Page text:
Monday, December 14, 2009

Fed MBS Purchases from Household Sector Continues

The Fed released the latest Z.1 report last week for the period ending Third QTR 2009.

The snip below shows how the Fed has been acquiring over $800B of MBS this year while the Household Sector has now reduced it's ownership to just $68B from a level of over $800B a bit over one year ago.


Ryan Harris said...

Is it possible to short FNMA securities in anticipation of the end of Fed Purchases?

Matt Franko said...

I dont know of any ETF or equity type product that is derivative of FNMA MBS.

My guess is you would have to be an institutional investor for direct short exposure...

googleheim said...

What is MBS ?
Does this shift from what appears to be Household into the Fed mean that there is draining going on?

Is this a "profit" for the Fed so they can turn around and declare victory ?

That's really ironic :

The Fed pumps up the reserves which feed spending and then investment savings, then drain it for the purpose to make their balance sheets look "positive" to the detriment of all !

THIS is what Mike and Mosler show what happened when Clinton exited office -

Clinton drained the economy by balancing the budget for two reasons :

1. to claim that he balanced budget with such thoughtfulness

2. to leave a damaged economy to Bush, hence the recession

THEN Bush turns around and gives out free rebate checks to get the economy going.

This is pure witchcraft BS

Matt Franko said...

The MBS are "Mortgage Backed Securities" that generally refers to the debt securities issued by the GSEs (Government Sponsored Enterprises) such as Fannie Mae, Freddie Mac, Ginnie Mae, and the like. These GSEs buy loans from loan orignators (that comply with certain parameters of "quality"), then issue debt securities against the loans while guaranteeing timely payments to the holders of the MBS. See Wiki here.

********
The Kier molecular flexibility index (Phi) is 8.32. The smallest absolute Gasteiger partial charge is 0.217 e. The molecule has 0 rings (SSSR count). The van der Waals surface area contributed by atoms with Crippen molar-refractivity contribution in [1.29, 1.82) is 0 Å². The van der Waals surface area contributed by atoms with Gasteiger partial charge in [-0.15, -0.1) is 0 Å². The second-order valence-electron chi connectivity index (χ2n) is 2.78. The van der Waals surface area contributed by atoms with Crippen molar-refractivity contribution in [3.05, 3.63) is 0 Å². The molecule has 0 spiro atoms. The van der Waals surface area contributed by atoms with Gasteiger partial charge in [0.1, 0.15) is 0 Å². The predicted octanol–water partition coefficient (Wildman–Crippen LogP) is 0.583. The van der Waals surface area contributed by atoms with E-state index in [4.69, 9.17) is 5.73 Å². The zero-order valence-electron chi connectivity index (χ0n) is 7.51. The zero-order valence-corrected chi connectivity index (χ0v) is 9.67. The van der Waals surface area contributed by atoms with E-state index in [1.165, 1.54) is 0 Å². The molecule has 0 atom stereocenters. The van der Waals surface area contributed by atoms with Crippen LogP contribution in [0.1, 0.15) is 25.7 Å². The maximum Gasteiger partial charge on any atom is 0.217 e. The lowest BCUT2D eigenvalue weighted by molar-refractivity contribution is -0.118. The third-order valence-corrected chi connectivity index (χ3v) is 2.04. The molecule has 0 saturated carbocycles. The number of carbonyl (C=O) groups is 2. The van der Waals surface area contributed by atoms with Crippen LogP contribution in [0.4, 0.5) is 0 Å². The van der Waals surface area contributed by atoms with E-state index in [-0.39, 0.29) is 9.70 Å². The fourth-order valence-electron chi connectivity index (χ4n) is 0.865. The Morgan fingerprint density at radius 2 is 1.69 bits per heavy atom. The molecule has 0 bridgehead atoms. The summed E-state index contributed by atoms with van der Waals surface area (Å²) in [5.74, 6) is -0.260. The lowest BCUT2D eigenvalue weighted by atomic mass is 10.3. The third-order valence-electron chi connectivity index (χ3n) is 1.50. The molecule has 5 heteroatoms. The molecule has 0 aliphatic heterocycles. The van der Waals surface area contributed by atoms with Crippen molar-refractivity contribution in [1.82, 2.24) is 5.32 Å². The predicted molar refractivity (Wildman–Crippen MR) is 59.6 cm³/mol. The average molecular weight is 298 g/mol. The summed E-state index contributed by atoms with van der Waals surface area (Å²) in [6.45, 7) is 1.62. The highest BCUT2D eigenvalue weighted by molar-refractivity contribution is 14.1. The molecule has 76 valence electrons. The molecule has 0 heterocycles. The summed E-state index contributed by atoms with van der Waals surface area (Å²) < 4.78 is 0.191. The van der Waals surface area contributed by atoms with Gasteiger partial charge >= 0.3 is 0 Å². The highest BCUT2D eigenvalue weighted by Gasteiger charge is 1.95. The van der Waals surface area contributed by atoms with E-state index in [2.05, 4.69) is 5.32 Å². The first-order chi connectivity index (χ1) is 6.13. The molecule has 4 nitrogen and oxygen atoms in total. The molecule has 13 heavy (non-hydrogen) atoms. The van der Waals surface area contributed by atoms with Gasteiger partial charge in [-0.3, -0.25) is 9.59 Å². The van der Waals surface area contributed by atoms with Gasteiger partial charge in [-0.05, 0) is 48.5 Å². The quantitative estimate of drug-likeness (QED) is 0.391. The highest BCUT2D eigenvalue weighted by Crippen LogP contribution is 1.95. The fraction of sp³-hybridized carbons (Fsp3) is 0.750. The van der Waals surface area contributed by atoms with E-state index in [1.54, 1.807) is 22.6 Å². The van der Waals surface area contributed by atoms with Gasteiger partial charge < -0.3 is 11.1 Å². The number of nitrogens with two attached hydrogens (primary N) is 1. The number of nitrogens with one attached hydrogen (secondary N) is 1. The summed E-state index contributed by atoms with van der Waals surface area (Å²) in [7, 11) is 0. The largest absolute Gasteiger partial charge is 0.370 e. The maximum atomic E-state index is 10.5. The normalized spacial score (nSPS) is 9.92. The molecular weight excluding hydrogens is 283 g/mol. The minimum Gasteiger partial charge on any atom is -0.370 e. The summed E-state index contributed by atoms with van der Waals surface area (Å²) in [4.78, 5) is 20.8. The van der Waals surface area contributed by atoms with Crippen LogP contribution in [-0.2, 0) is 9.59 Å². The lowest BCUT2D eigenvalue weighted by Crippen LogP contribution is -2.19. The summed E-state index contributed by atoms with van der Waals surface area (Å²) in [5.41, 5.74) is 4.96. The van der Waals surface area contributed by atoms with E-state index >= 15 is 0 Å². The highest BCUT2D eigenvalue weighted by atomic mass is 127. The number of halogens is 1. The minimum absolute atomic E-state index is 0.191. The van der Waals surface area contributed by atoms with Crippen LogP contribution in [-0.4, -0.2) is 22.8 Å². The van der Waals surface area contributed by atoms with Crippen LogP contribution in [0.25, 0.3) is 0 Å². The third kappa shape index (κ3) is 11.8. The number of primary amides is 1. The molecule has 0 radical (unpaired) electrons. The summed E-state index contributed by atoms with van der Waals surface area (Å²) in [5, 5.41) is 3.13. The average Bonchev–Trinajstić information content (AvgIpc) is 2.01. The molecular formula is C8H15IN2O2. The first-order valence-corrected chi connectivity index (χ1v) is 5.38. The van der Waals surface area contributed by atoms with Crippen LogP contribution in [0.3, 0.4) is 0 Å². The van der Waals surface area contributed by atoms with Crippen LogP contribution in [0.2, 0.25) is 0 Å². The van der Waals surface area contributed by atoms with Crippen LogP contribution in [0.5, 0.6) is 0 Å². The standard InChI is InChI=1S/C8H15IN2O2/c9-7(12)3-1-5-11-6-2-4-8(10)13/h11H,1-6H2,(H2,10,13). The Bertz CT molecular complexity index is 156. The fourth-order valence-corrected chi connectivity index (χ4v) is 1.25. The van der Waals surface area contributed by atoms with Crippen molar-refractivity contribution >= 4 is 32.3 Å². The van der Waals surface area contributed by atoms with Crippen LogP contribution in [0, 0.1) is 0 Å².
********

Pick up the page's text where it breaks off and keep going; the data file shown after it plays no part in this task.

This transfer of MBS ownership from the Household Sector to the Fed IMO is not the same as the Clinton surpluses as that was a transfer via taxes that is a true transfer from the non-govt to the govt sector (non-govt sector left with fewer assets). The Fed purchasing these MBS does not change the assets of the non-govt sector as the Fed has paid new reserve balances to the previous household owners of the MBS (households get "cash" instead of MBS ie no change).

While households were reducing their MBS holdings, they were increasing their ownership of Treasuries, by $500B over the same time. So MBS was down 800B and Treasuires up 500B. Ill try to do a followup post on the Treasury trends tonight.

It really just looks to me that the Feds intention witht he MBS purchases was to support the mortgage market over the last year.

The Fed might actually make money on them true, for instance now that they have $800B, the 4.0% coupon will pay them about $32B+ nominal over the next year, that ought to take care of any problems with the "Maiden Lanes"!.

I guess I feel its a shame that the household sector was not able to keep these MBS assets and it looks like they had to sell some of the MBS to raise cash to replace lost incomes needed to live.

Ryan Harris said...

The chart on the MBB barclays ishares shows a nice crest that corresponds well to when the Fed reduced the rate of weekly MBS purchases. I wonder if Pimco and the banks will be buying the same securities back from the Fed at a discount to the price they sold to the Fed when it begins to unwind the quantitative easing. hmm.

Matt Franko said...

Do you mean the top in MBB share price towards the end of November?

Ryan Harris said...

Yes, it looked about November when the chart started moving downward